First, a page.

November 2, 2013
For those about to vote in Washington regarding Initiative 522 and the labeling of products that contain genetically modified foods, you should watch the last half hour of Botany of Desire. I wrote about this PBS documentary a year ago. I want to draw your attention to the potato and history of genetically modified foods in this case.
The film is neither for nor against genetically modifying plants, so it makes for an interesting watch. At the heart, it really criticizes how the public demands the same quality of food with every eating experience, and so farmers plant only one variety to meet that demand. Now this variety, after time, will begin to grow week, as we are not allowing it to evolve into a new variety, yet the pests and diseases are. The plants begin to have no resistance. For traditional farms to compensate, the film argues, we either have to spray or make genetic modifications. The film does offer a third solution, which does require a little bit more education on the consumer’s end.
Further reading: The Columbian, Local farmers come down on both sides of I-522. Oct 20, 2013
November 16, 2012
Watching Botany of Desire has been on my docket for a while. The two hour show was made by PBS in conjunction with Michael Pollan’s book of the same name. It originally aired in 2009, but you can find it at PBS’s website, Netflix, or probably even your library. It talks about four plants and how humans have propagated them. Or rather, how these plants have caused people to propagate them. The four plants include themes. They were:
- Apples – sweetness
- Tulips – beauty
- Marijuana – intoxication
- Potatoes – control
While I did find the other plants fascinating, I’m only going to focus on the apple, which was the first 30 minutes.
So apples, as I have mentioned, started in Kazakhstan, where they have wild apple tree forests today. They talked about how the apple spread, that a sweeter tasting apple were more likely to be eaten by a mammal, including humans, and therefore the seeds were more likely to be spread. Humans, however, discover grafting as a way to clone trees. If you recall, apple seeds are like mammals in that two of them can have the same parents, but be completely different, so in that wild forest in Kazakhstan, no two apple trees are the same variety.
Skip forward a few millennium to around 1800 and John Chapman, AKA Johnny Appleseed. Chapman had some religious beliefs that kind of had him believing in letting nature be as it is, so he went around planting apple orchards on the frontier out of apple seeds. When he did this, two things occurred. First, he was actually kind of “rebooting” the apple for North America as far as evolution was concerned. Only those seeds strong enough survived in America to pass on their genetics. Secondly, very few of the apples were actually sweet, so up until about 1900, 95% of apples went into hard cider. It was safer to drink than water, and was a way of making something inedible edible.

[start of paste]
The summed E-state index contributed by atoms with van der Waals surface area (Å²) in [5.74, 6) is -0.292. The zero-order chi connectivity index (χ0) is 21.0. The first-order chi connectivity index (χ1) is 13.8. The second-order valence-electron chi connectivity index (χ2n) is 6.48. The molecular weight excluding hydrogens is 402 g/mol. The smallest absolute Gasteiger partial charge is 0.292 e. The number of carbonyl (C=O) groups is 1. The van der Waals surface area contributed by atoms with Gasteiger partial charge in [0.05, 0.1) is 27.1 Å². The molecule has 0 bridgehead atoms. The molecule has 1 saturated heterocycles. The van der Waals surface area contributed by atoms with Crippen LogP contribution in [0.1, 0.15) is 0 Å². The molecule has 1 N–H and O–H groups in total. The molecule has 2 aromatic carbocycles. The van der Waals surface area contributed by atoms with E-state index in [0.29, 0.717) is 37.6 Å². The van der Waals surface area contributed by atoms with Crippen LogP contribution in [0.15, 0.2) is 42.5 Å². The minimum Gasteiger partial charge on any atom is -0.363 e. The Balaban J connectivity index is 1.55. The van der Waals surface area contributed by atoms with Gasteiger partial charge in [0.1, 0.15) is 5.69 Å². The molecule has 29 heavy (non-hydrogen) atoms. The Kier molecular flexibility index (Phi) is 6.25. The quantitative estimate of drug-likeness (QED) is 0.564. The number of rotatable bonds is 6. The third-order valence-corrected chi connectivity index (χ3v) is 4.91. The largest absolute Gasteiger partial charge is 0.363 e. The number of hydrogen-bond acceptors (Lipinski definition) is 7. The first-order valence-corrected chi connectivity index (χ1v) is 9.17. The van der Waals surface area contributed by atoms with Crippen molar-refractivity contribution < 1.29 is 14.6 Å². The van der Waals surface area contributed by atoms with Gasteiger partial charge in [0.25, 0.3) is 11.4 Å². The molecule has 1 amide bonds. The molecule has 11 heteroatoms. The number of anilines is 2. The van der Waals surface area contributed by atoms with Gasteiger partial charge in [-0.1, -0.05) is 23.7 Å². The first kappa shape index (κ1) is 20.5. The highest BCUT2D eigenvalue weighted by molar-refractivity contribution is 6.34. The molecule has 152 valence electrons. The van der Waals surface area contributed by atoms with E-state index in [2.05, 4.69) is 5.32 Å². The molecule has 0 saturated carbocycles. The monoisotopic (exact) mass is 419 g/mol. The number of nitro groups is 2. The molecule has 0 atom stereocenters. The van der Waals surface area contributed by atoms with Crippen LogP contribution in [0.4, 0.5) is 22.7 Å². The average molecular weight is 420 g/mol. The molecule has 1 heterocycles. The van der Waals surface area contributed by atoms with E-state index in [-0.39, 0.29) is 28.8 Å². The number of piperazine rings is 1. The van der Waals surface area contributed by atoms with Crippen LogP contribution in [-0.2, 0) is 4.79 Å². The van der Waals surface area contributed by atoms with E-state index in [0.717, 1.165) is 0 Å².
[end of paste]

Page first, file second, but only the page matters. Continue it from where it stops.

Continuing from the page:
The program then says apples became a victim of their own propagation success. With the beginning of the Prohibition movement in the 1830s, the apple was seen as a contributor. This then brought about a race to find the sweet tasting eating apples out of the cider orchards before they were cut down, as if someone had a good one, they could be rich. This is also why the word cider morphed from being an alcoholic beverage to being a sweet unpasteurized juice in American linguistics. This is also the origin of our modern concept of apples – the rest were eradicated.
Pollan says that finding these sweet apples made us start grafting again, which halts evolution. He called this monoculture, where we plant the same tree variety over and over again. In fact, for a while, there was really only a hand full of apple varieties in America in the grocery stores as a result. However, the bugs, mold, fungi, viruses, etc still keep evolving, and eventually they figure out how to pick the resistance lock the tree had against them, as the tree is not evolving. It is like never updating your anti-virus software on your computer despite hackers getting smarter and smarter. In the agriculture world, this means we humans have to spray the trees to compensate, which is expensive.
Attempts are being made at trying to make the apple biodiverse again, but it is happening in laboratories rather than in the wild. And sure, people could plant seeds, but it is such a gamble. If one in 300 trees has sweet tasting apples, what do you do with the other 299 tree’s apples? Nobody wants to eat them. (Watching three years after it was made, I wonder with the resurgence of the cider industry if this practice will resume again.) There is also a bit of a complaint that apples are sweet yet flavorless, so the extreme control we humans have had on apples is being questioned.
I highly recommend watching this show. The tulips talk about how people also spread them and caused Tulip Mania. The marijuana section talks about how we even managed to take a 12 foot tall plant and grow it in doors. The potato one talked about how it helped the industrial revolution, though it suffers from monoculture as well, which is why the Irish Potato famine happened. It is a fascinating watch.